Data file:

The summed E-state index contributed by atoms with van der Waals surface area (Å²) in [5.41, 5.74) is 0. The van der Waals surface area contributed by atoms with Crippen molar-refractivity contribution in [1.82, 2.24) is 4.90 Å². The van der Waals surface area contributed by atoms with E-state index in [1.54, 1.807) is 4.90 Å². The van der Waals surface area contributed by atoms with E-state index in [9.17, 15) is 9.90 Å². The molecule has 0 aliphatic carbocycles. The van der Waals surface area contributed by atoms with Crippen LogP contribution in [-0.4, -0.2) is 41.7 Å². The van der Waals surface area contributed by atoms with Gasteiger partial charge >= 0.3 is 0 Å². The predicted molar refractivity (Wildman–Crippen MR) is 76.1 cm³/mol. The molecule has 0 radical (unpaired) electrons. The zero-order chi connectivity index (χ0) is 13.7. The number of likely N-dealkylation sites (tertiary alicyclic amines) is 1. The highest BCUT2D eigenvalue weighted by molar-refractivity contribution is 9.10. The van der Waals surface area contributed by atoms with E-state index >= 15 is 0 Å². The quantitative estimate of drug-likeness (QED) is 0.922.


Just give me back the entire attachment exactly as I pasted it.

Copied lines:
The summed E-state index contributed by atoms with van der Waals surface area (Å²) in [5.41, 5.74) is 0. The van der Waals surface area contributed by atoms with Crippen molar-refractivity contribution in [1.82, 2.24) is 4.90 Å². The van der Waals surface area contributed by atoms with E-state index in [1.54, 1.807) is 4.90 Å². The van der Waals surface area contributed by atoms with E-state index in [9.17, 15) is 9.90 Å². The molecule has 0 aliphatic carbocycles. The van der Waals surface area contributed by atoms with Crippen LogP contribution in [-0.4, -0.2) is 41.7 Å². The van der Waals surface area contributed by atoms with Gasteiger partial charge >= 0.3 is 0 Å². The predicted molar refractivity (Wildman–Crippen MR) is 76.1 cm³/mol. The molecule has 0 radical (unpaired) electrons. The zero-order chi connectivity index (χ0) is 13.7. The number of likely N-dealkylation sites (tertiary alicyclic amines) is 1. The highest BCUT2D eigenvalue weighted by molar-refractivity contribution is 9.10. The van der Waals surface area contributed by atoms with E-state index >= 15 is 0 Å². The quantitative estimate of drug-likeness (QED) is 0.922.